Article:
Experts from are warning Brits to steer clear of dangerous plants which pose a significant threat to their four-legged friends.


Nature walks are a fantastic way to enjoy the great outdoors with dogs, however, it’s crucial to be aware there are several common plants that can be harmful to pets if ingested.

Innocent-looking plants, such as bluebells, hogweeds and azaleas can lead to a range of health issues, from gastrointestinal distress to severe heart problems.

Dog owners are being urged to familiarise themselves with poisonous plants, keep their dogs on the lead and supervise their pets when venturing into nature.

Typical signs of poisoning for dogs include drooling, pale gums, lethargy, vomiting, diarrhoea, rash and seizures.

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Small dogs and puppies are at greater risk of getting poisoned because even if they ingest a small amount of a toxic plant, it can lead to significant harm.

If you suspect that your dog has eaten a toxic plant, it is essential to contact a veterinarian or animal poisoning hotline immediately to aid their recovery.

Pet insurance comparison expert at, Helen Rolph said: “When out on walkies, whether it’s in a park, in the countryside or forest, it’s important to be vigilant and make sure that your dog doesn’t ingest anything toxic.

“Our four-legged friends are naturally curious, so it’s our responsibility to keep them safe from the potential dangers during outdoor adventures.

“Every dog owner should read up on the range of toxic plants for dogs that can be commonly encountered in their area, some are quite surprising.

“Although you may want to let your dog roam free, choose your off-lead spot wisely and if you’re unsure of any surrounding plants, best keep them on the lead.

“If you have any concerns about your furry friend, most pet insurance providers now have a 24/7 vet helpline – it’s worth checking if your insurance has this and storing the number in your phone in case of emergencies.”

The team at have identified seven common plants that are poisonous to dogs:


Bluebells are considered poisonous to dogs because they contain toxic compounds known as glycosides. These toxins can be found throughout the plant, including the leaves, stems, flowers, and bulbs. Bluebells have a distinctive appearance, with violet bulbs and a narrow bell shape.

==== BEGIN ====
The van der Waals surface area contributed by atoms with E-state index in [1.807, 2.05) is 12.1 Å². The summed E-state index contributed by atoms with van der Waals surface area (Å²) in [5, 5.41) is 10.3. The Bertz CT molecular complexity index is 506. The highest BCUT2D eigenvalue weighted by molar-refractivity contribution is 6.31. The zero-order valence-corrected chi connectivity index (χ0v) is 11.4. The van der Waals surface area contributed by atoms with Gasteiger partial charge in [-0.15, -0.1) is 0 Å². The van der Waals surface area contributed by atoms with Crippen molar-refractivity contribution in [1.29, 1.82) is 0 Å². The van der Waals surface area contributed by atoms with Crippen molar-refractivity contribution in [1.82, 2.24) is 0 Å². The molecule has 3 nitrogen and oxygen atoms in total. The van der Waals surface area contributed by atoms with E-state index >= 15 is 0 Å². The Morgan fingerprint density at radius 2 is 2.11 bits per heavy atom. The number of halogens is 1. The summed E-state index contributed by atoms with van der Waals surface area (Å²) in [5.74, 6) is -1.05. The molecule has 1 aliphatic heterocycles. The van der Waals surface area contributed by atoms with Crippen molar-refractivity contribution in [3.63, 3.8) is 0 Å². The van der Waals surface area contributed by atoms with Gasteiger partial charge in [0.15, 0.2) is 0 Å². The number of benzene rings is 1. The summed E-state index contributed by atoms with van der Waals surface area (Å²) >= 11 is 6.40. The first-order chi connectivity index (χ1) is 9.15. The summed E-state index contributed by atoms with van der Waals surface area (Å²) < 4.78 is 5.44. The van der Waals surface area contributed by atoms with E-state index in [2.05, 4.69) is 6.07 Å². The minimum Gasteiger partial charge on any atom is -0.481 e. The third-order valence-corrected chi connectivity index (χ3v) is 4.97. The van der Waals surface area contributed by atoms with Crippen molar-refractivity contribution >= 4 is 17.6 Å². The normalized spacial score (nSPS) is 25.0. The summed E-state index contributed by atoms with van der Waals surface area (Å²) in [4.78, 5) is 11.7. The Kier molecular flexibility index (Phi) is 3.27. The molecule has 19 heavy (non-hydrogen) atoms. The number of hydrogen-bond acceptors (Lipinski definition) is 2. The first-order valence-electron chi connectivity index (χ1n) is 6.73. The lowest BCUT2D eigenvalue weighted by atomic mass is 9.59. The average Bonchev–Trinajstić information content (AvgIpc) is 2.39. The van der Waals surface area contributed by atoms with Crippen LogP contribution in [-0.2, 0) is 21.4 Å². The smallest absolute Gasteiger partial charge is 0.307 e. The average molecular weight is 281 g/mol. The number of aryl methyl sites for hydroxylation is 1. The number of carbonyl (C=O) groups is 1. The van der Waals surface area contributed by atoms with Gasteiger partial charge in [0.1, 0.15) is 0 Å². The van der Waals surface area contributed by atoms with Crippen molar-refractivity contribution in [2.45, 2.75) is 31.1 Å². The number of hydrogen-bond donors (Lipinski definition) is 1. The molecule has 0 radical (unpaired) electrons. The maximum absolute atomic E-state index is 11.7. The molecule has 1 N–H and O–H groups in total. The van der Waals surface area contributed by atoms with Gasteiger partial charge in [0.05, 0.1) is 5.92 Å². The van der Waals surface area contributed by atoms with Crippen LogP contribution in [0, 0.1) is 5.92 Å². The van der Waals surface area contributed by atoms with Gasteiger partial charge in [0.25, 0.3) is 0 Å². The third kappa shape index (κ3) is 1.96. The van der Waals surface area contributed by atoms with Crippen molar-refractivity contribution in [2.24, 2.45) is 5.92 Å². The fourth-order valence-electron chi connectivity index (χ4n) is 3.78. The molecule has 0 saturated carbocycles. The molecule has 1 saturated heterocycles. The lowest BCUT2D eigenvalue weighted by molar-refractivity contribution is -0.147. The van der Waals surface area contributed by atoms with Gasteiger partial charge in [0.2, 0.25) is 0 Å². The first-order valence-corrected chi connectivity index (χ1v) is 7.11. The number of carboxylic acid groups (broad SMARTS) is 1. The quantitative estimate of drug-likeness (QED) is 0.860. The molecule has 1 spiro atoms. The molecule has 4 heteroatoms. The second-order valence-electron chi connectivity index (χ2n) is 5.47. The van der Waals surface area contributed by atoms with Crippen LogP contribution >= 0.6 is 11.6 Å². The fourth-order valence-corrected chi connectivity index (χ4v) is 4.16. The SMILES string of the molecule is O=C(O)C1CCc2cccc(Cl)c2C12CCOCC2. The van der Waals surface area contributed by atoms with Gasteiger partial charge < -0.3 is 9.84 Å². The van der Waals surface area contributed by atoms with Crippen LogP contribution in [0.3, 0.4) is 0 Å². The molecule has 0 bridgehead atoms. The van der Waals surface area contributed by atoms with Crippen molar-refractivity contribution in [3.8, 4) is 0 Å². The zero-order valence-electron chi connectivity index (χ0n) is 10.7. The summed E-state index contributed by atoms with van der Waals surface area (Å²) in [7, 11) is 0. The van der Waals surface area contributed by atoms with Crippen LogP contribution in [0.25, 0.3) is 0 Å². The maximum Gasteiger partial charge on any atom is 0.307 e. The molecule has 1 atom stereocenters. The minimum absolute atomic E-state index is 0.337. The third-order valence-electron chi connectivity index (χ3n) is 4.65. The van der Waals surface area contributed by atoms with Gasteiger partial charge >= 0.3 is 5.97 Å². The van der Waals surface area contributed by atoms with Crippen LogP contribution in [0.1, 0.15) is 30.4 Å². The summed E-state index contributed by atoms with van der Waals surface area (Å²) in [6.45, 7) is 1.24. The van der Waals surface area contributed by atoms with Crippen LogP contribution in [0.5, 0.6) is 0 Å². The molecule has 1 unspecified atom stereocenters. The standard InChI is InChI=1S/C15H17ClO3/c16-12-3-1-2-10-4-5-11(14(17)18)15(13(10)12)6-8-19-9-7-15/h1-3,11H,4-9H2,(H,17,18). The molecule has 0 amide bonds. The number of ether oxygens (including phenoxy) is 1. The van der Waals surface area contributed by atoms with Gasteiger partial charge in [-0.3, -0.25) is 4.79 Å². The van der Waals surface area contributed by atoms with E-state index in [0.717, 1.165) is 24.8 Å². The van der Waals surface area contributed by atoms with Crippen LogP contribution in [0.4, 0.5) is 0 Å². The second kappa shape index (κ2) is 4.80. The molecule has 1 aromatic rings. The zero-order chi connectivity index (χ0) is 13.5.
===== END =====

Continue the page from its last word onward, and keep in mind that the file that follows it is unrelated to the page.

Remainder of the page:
Autumn crocus

Autumn crocus is highly toxic to dogs due to the presence of colchicine which is extremely potent and can have severe and potentially lethal effects on dogs. Colchicine poisoning can occur when your dog ingests any part of the autumn crocus plant. Autumn crocuses have large, fragrant bulbs that are usually light pink or purple.


Azaleas contain grayanotoxins which can disturb the function of dogs’ nerve and muscle cells. The main symptoms of Azalea poisoning are abnormal heart rhythms, tremors, and low blood pressure. Azalea shrubs have colourful funnel-shaped flowers.

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Ivy can be poisonous to dogs if ingested and can also cause a rash if it comes in contact with skin. This is because it contains toxic chemicals called saponins as well as polyacetylene compounds. Although the symptoms are usually not life-threatening they can still cause serious health issues such as an upset stomach and skin and mouth irritation. Ivy has glossy, heart or arrow-shaped leaves.


Despite its beautiful appearance with colourful trumpet-shape blooms, you should never let your dog go near a foxglove plant. Foxglove is highly toxic to dogs, causing nausea, seizures, tremors, and can even lead to death. Fortunately foxgloves are very tall, growing up to 5 feet, so they’re easy for dog owners to notice.


Cotoneaster is a common evergreen shrub with bright red berries. Although cotoneaster is considered to be slightly poisonous to dogs, if they ingest a large quantity of cotoneaster berries or leaves then it can cause gastrointestinal issues such as severe stomach pain and diarrhoea.

Giant hogweed

The most significant danger from giant hogweed comes from skin contact with the plant’s sap and subsequent exposure to sunlight, causing severe burns and blisters. If the sap gets into your dog’s eyes it can even cause blindness. Giant hogweed has an umbrella-shaped head with white flowers and can grow up to almost 15 feet tall.


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This article is intended as generic information only and is not intended to apply to anybody’s specific circumstances, demands or needs. The views expressed are not intended to provide any financial service or to give any recommendation or advice. Products and services are only mentioned for illustrative rather than promotional purposes.